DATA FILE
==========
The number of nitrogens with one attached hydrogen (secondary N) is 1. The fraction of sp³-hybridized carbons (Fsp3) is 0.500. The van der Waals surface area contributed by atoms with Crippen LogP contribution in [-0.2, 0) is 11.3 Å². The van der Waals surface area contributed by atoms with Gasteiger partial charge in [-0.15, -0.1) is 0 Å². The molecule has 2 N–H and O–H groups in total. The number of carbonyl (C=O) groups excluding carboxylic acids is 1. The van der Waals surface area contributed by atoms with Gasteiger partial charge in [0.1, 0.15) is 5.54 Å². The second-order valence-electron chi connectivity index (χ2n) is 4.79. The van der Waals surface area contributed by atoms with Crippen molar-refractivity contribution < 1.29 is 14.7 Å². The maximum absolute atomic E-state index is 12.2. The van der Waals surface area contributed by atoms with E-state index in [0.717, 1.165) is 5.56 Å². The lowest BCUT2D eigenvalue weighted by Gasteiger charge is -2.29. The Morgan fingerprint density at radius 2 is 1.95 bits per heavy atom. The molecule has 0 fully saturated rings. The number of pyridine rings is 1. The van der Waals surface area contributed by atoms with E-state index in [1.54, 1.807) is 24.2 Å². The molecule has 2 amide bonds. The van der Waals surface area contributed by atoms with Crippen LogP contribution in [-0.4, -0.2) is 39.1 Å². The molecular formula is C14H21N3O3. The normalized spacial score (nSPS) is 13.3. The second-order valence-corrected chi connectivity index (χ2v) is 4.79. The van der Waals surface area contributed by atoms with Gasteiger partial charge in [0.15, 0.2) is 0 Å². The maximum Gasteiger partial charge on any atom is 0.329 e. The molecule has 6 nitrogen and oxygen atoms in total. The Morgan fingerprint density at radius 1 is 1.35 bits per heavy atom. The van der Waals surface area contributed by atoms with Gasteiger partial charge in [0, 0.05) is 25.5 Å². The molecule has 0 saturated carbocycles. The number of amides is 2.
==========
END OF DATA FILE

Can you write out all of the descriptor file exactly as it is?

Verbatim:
The number of nitrogens with one attached hydrogen (secondary N) is 1. The fraction of sp³-hybridized carbons (Fsp3) is 0.500. The van der Waals surface area contributed by atoms with Crippen LogP contribution in [-0.2, 0) is 11.3 Å². The van der Waals surface area contributed by atoms with Gasteiger partial charge in [-0.15, -0.1) is 0 Å². The molecule has 2 N–H and O–H groups in total. The number of carbonyl (C=O) groups excluding carboxylic acids is 1. The van der Waals surface area contributed by atoms with Gasteiger partial charge in [0.1, 0.15) is 5.54 Å². The second-order valence-electron chi connectivity index (χ2n) is 4.79. The van der Waals surface area contributed by atoms with Crippen molar-refractivity contribution < 1.29 is 14.7 Å². The maximum absolute atomic E-state index is 12.2. The van der Waals surface area contributed by atoms with E-state index in [0.717, 1.165) is 5.56 Å². The lowest BCUT2D eigenvalue weighted by Gasteiger charge is -2.29. The Morgan fingerprint density at radius 2 is 1.95 bits per heavy atom. The molecule has 0 fully saturated rings. The number of pyridine rings is 1. The van der Waals surface area contributed by atoms with E-state index in [1.54, 1.807) is 24.2 Å². The molecule has 2 amide bonds. The van der Waals surface area contributed by atoms with Crippen LogP contribution in [-0.4, -0.2) is 39.1 Å². The molecular formula is C14H21N3O3. The normalized spacial score (nSPS) is 13.3. The second-order valence-corrected chi connectivity index (χ2v) is 4.79. The van der Waals surface area contributed by atoms with Gasteiger partial charge in [0.15, 0.2) is 0 Å². The maximum Gasteiger partial charge on any atom is 0.329 e. The molecule has 6 nitrogen and oxygen atoms in total. The Morgan fingerprint density at radius 1 is 1.35 bits per heavy atom. The van der Waals surface area contributed by atoms with Gasteiger partial charge in [0, 0.05) is 25.5 Å². The molecule has 0 saturated carbocycles. The number of amides is 2.